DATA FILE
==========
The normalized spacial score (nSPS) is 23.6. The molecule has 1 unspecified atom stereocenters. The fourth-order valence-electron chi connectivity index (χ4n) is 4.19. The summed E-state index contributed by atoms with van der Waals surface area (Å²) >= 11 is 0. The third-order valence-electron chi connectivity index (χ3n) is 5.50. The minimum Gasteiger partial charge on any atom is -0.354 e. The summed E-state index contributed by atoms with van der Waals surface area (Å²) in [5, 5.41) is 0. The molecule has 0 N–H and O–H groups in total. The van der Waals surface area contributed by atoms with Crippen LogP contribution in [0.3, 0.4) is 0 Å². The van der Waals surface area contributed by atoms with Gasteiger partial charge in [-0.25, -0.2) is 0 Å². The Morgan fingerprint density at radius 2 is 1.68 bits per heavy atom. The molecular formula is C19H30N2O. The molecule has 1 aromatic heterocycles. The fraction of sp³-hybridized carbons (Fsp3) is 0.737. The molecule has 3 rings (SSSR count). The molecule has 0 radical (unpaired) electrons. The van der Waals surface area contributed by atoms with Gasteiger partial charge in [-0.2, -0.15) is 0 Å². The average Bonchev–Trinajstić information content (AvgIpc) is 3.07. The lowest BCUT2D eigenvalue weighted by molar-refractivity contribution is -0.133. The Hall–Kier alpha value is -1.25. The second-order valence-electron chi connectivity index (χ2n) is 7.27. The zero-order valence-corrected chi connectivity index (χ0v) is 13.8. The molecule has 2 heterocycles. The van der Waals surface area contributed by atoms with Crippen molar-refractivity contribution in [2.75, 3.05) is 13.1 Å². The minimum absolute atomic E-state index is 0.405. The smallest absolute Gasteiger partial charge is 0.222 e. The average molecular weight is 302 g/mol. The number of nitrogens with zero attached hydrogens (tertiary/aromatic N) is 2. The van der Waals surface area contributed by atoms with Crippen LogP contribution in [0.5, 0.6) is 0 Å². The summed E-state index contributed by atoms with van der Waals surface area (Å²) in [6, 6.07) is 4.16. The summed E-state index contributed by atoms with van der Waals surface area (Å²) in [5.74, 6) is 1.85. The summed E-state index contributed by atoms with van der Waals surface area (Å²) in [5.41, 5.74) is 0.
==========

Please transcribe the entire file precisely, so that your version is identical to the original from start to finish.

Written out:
The normalized spacial score (nSPS) is 23.6. The molecule has 1 unspecified atom stereocenters. The fourth-order valence-electron chi connectivity index (χ4n) is 4.19. The summed E-state index contributed by atoms with van der Waals surface area (Å²) >= 11 is 0. The third-order valence-electron chi connectivity index (χ3n) is 5.50. The minimum Gasteiger partial charge on any atom is -0.354 e. The summed E-state index contributed by atoms with van der Waals surface area (Å²) in [5, 5.41) is 0. The molecule has 0 N–H and O–H groups in total. The van der Waals surface area contributed by atoms with Crippen LogP contribution in [0.3, 0.4) is 0 Å². The van der Waals surface area contributed by atoms with Gasteiger partial charge in [-0.25, -0.2) is 0 Å². The Morgan fingerprint density at radius 2 is 1.68 bits per heavy atom. The molecular formula is C19H30N2O. The molecule has 1 aromatic heterocycles. The fraction of sp³-hybridized carbons (Fsp3) is 0.737. The molecule has 3 rings (SSSR count). The molecule has 0 radical (unpaired) electrons. The van der Waals surface area contributed by atoms with Gasteiger partial charge in [-0.2, -0.15) is 0 Å². The average Bonchev–Trinajstić information content (AvgIpc) is 3.07. The lowest BCUT2D eigenvalue weighted by molar-refractivity contribution is -0.133. The Hall–Kier alpha value is -1.25. The second-order valence-electron chi connectivity index (χ2n) is 7.27. The zero-order valence-corrected chi connectivity index (χ0v) is 13.8. The molecule has 2 heterocycles. The van der Waals surface area contributed by atoms with Crippen molar-refractivity contribution in [2.75, 3.05) is 13.1 Å². The minimum absolute atomic E-state index is 0.405. The smallest absolute Gasteiger partial charge is 0.222 e. The average molecular weight is 302 g/mol. The number of nitrogens with zero attached hydrogens (tertiary/aromatic N) is 2. The van der Waals surface area contributed by atoms with Crippen LogP contribution in [0.5, 0.6) is 0 Å². The summed E-state index contributed by atoms with van der Waals surface area (Å²) in [6, 6.07) is 4.16. The summed E-state index contributed by atoms with van der Waals surface area (Å²) in [5.74, 6) is 1.85. The summed E-state index contributed by atoms with van der Waals surface area (Å²) in [5.41, 5.74) is 0.